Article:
Two - and I suspect this is why a lot of people liked him - I've never met a more gently spoken, interesting and knowledgeable man in my life. We chatted for an hour about this amazing dairy farm nearby, how assembling furniture is all about precision, and this wonderful place that sold honey. It was brilliant. His OCD meant he had a memory like a whip and his general knowledge was astounding. 

OCD isn't a great thing to have. It makes you rigid and frustrated, and it can be hard to focus on more than one thing at a time. That being said, I've discovered that well-managed OCD can be used like a tool, and sometimes means you have better attention to detail than anyone else. 

This, thank the gods, is what my mild version is like; certain things get done in a certain way and there are no deviations. My attention to detail has scored me no less than half a dozen varying jobs over the years, and my ability to see something through to the very end - even when I'm not wholeheartedly committed to the cause itself - is truly extraordinary.


Back to the passwords. 

Some people would go about this task slowly and give themselves a few days to a week to get it all sorted. You know, because you want to make sure that you cover all devices and accounts, that they all match, or are in sequence, or are things you'll remember, etc. 

Not me. Oh, certainly with the matching/sequencing/choosing something I'll remember thing, absolutely. Not with the stretching it out over nearly a week. Mine has to be done now, in one hit, and consecutively. And deviance from this practise has a lifespan of 24 to 36 hours before I start to freak right out.

What if I forget the password I've created by a letter or two and reset it to one thing, thinking it's another? 

What if I miss a number in the sequence and set an account up with one number and then screw up the rest, therefore not remembering where in the sequence I went wrong?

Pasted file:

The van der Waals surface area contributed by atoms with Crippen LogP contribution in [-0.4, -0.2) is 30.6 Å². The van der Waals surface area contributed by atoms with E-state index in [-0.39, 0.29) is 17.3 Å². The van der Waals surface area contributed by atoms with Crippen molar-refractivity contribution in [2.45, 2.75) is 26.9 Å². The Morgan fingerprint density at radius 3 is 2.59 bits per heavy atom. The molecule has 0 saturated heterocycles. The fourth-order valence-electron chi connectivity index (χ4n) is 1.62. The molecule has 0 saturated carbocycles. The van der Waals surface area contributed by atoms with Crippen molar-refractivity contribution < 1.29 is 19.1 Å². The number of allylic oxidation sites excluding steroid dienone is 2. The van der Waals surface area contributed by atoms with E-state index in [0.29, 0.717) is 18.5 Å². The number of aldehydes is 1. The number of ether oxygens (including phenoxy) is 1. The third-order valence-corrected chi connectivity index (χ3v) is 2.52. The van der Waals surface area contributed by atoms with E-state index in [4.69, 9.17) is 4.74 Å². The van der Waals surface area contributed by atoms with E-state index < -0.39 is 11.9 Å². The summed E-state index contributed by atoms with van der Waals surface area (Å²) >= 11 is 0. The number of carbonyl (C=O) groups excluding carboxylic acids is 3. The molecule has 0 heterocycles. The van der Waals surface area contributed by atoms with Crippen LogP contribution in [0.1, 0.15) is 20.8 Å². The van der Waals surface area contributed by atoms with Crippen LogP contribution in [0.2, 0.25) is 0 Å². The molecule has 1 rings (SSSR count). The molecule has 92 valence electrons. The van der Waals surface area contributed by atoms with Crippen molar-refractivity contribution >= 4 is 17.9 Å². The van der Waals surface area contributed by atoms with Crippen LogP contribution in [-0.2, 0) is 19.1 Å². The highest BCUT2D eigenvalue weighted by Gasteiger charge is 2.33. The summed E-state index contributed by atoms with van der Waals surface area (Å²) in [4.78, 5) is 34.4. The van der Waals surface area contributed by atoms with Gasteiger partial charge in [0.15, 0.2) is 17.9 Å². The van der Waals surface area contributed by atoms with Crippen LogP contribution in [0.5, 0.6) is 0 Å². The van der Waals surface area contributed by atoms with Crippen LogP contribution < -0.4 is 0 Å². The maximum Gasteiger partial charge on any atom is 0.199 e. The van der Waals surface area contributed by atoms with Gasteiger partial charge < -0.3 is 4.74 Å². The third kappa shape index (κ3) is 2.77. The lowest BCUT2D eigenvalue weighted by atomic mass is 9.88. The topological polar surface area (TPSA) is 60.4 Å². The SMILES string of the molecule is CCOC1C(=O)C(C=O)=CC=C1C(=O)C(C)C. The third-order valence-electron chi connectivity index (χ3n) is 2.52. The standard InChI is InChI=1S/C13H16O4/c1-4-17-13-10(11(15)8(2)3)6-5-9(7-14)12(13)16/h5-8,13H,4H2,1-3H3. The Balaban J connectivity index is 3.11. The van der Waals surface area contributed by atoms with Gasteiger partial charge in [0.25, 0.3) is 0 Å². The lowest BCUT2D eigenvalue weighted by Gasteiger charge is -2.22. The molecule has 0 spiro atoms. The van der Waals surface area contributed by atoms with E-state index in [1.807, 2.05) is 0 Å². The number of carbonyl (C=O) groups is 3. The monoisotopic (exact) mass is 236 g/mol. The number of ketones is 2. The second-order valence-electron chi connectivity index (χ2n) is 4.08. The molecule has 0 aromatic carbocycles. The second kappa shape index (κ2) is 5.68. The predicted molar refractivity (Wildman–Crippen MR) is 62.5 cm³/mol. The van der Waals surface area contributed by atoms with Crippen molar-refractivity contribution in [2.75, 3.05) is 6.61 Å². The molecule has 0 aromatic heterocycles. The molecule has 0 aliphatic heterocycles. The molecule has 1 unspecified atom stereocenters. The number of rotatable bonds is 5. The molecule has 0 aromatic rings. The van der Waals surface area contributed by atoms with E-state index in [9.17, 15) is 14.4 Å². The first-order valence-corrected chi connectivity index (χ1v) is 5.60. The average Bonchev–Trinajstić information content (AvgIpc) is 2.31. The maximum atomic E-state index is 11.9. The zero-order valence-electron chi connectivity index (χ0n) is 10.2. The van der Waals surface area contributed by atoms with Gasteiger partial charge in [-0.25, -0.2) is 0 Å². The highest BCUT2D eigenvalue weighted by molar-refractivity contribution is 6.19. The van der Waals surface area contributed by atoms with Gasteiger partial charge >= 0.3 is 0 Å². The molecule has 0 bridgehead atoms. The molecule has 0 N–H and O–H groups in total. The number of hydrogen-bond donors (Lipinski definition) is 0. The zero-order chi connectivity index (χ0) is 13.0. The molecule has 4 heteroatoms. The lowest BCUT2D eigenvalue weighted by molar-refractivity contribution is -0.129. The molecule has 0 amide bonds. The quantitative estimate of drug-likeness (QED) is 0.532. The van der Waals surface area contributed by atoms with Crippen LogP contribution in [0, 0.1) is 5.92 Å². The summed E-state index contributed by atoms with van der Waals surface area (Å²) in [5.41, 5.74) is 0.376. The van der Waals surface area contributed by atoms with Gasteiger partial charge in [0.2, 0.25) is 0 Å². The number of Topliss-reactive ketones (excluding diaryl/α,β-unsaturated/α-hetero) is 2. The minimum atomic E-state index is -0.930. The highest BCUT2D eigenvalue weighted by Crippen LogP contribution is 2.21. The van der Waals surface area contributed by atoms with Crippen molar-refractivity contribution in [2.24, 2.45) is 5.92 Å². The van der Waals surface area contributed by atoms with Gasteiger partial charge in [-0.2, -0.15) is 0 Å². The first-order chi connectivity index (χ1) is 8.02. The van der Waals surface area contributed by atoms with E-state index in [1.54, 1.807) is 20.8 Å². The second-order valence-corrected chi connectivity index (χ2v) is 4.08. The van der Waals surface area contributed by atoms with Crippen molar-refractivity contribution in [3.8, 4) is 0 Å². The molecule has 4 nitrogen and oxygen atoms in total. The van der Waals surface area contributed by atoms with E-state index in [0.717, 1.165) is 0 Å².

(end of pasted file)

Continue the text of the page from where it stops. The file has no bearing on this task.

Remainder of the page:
This is not crazy; this is what happened to me post-op at the start of 2015. Try to imagine attempting to reset 16 passwords, anaesthetic still running through your system, and your recall ability limited to a 2 hour window. 

To say I was a little agitated is like saying a mastiff is a largish breed of dog. 

And so, like clockwork, I make sure that when the error messages start popping, I find a window of about an hour to just sit and reset everything. Methodically, systemically, painstakingly. 

Even if I have to do it from my mobile. Which is unbelievably time-consuming and irritating. 


Paranoia and OCD go hand-in-hand, it's whether you let them rule your thoughts or just colour them. For me, a good splash of colour never hurt anyone, and being a tad cautious means that I can take calculated risks and still feel adventurous. 

It's important to recognise when I'm going overboard and losing the plot, but it's also important to remember that this condition can be used like a tool, and a rather handy one at that. 

And on that note, I'll be sitting here on my phone like an antisocial cow for the next hour resetting everything I can feasibly get to. I will intersperse this random clicks on my keyboard at work so it sounds like I'm working, which I still am. Sort of. 


Ps. The fact that the government knows where I am at all times anyway isn't on my - or my OCD's - radar at the moment, but we'll fight those monsters when we get to them...